By Marc S. Sanders
Sidney Lumet is the director known for shining a light on police corruption. His films were not crime dramas or legal thrillers really. They were an examination in what turns righteous professions within the confines of law and order into something tainted in violations of morality. Night Falls On Manhattan showed what can happen when the politics of New York City could be stained by the policemen who lost their sense of distinguishing right and wrong.
Andy Garcia plays Sean Casey, a newly deputized, very green district attorney and former street cop. His image looks perfect to prosecute a big time drug dealer who wounded his own policeman father, Liam (Ian Holm), and killed two other cops. Richard Dreyfuss does an inspired Alan Dershowitz personality portraying the defense attorney for the dealer, by angling a theory that police corruption is unfairly working against his client. It seems like a very open and shut case for Sean, which occupies the first half of the film.
Afterwards, Sean appears to have a white hot image in the public eye and he is quickly nominated and wins an election as Head District Attorney for the city, following a heart attack from the incumbent and his boss played by Ron Leibman. Conflicts arise though when it is uncovered that perhaps Liam, along with his partner Joey (James Gandolfini), have been taking money under the table as part of a group of dirty cops spread among three precincts.
Sidney Lumet’s films always present topical and complicated real life problems with no expected solutions. These issues of transgressions exceed any kind of quick fixes. He’s shown this time and again with films 12 Angry Men, Serpico, and The Verdict. With his original script here, Lumet gets a little personal. What can you do when a city relies on your image of ethical practice, but your own loving father may be a traitor to the laws he’s vowed to uphold? How can Sean work ethically for his constituents while his father and his longtime partner are possibly betraying sworn policy?
I was always engaged in Night Falls On Manhattan. What is Sean going to do? The dilemma is never patched up with a band aid. It actually feels like it gets worse and worse because it is next to unsolvable. Cops are heroes in this film and a cold blooded killer seems to have been rightfully sentenced? So how can Sean, Liam, Joe and the rest of the cast live with themselves when the end results they wanted all arrive, but came about in all the wrong ways?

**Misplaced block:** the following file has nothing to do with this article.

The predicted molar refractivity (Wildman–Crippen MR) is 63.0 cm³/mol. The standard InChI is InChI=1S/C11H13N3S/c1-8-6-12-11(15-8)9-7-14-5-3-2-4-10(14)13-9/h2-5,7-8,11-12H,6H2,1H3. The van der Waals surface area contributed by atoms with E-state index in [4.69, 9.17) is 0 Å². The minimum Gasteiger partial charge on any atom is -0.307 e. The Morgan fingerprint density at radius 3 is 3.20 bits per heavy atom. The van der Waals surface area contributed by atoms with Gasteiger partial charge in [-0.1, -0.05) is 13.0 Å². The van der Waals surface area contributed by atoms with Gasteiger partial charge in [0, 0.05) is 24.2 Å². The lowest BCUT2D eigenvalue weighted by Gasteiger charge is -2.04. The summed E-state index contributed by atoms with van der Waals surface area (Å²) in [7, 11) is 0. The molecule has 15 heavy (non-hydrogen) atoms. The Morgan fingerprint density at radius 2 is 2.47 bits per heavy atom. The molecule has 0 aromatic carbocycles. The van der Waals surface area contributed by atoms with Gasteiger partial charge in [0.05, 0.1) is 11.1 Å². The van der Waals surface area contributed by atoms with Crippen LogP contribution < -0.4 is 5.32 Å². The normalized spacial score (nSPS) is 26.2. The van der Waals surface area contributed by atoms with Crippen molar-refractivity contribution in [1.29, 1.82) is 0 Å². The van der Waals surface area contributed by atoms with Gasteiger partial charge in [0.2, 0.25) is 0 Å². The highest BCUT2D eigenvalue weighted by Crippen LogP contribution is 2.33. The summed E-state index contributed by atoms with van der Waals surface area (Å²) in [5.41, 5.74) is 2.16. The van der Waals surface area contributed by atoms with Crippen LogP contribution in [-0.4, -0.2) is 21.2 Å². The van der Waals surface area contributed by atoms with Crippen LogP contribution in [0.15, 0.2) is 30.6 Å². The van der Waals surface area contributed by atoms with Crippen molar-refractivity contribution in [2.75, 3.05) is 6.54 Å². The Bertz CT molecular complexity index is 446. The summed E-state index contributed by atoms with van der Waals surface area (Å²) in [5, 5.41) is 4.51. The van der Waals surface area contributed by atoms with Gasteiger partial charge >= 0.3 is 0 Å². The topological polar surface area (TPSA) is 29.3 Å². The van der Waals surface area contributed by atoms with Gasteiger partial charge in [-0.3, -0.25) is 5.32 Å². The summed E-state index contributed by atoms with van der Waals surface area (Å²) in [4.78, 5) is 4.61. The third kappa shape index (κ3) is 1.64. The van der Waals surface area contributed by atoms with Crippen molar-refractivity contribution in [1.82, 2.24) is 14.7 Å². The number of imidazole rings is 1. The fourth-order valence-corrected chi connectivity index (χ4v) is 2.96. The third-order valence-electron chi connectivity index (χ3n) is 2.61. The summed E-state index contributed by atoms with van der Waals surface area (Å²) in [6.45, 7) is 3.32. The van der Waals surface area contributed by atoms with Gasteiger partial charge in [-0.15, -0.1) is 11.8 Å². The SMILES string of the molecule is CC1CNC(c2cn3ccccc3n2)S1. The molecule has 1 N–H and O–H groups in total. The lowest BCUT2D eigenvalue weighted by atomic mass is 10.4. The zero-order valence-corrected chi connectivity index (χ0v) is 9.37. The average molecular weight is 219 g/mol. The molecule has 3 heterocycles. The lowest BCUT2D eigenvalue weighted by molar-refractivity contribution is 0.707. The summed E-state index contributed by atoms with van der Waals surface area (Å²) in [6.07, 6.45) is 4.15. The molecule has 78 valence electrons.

This is a terrific assembly of talent. Most especially, credit has to go Ron Liebman as the head DA whose overbearing loud mouth is necessary for the city that never sleeps and the endless amount of police troops and city prosecutors he has to answer for. If New York City had an actual voice that emanates and speaks the endless noise of the Big Apple , it is Ron Liebman. He should have been Oscar nominated. He comes carved out of the concrete of the city landscape.
This is really an unsung picture of Lumet’s that should be seen, much like Find Me Guilty with Vin Diesel. My one issue is the preachy monologue that Sean delivers at the end of the picture. It comes off like a concluding statement and left me with the impression that the conflict of the story painted these characters into an inescapable corner. So, tack on a speech to bring on the credits. The monologue just didn’t work for me though. It didn’t give me that bookended impact I was hoping for.
Other than that, however, Night Falls On Manhattan is another fine piece of filmmaking rooted in a metropolitan setting that becomes a character all its own. Lumet was a genius about acknowledging his settings. This is another perfect example.